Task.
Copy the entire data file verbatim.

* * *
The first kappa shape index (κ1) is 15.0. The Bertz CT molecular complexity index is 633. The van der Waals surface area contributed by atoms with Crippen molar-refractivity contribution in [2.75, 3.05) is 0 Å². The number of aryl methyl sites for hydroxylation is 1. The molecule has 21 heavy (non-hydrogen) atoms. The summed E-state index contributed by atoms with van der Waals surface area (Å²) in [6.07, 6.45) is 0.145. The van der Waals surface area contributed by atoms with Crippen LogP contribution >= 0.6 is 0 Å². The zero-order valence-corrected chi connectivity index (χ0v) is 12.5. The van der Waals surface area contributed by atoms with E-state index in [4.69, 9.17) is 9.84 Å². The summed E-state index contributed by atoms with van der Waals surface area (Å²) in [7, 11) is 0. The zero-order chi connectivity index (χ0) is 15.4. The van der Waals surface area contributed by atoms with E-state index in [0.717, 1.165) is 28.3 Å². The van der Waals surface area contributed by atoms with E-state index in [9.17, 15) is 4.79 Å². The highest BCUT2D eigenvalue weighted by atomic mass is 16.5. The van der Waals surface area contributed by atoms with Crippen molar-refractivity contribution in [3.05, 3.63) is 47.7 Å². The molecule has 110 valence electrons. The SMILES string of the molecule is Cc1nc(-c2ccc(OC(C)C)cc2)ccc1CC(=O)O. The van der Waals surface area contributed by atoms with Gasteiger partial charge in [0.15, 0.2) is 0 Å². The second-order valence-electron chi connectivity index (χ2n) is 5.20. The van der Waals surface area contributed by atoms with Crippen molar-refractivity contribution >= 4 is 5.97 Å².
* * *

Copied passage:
The first kappa shape index (κ1) is 15.0. The Bertz CT molecular complexity index is 633. The van der Waals surface area contributed by atoms with Crippen molar-refractivity contribution in [2.75, 3.05) is 0 Å². The number of aryl methyl sites for hydroxylation is 1. The molecule has 21 heavy (non-hydrogen) atoms. The summed E-state index contributed by atoms with van der Waals surface area (Å²) in [6.07, 6.45) is 0.145. The van der Waals surface area contributed by atoms with Crippen LogP contribution >= 0.6 is 0 Å². The zero-order valence-corrected chi connectivity index (χ0v) is 12.5. The van der Waals surface area contributed by atoms with E-state index in [4.69, 9.17) is 9.84 Å². The summed E-state index contributed by atoms with van der Waals surface area (Å²) in [7, 11) is 0. The zero-order chi connectivity index (χ0) is 15.4. The van der Waals surface area contributed by atoms with E-state index in [0.717, 1.165) is 28.3 Å². The van der Waals surface area contributed by atoms with E-state index in [9.17, 15) is 4.79 Å². The highest BCUT2D eigenvalue weighted by atomic mass is 16.5. The van der Waals surface area contributed by atoms with Crippen molar-refractivity contribution in [3.05, 3.63) is 47.7 Å². The molecule has 110 valence electrons. The SMILES string of the molecule is Cc1nc(-c2ccc(OC(C)C)cc2)ccc1CC(=O)O. The van der Waals surface area contributed by atoms with Gasteiger partial charge in [0.15, 0.2) is 0 Å². The second-order valence-electron chi connectivity index (χ2n) is 5.20. The van der Waals surface area contributed by atoms with Crippen molar-refractivity contribution >= 4 is 5.97 Å².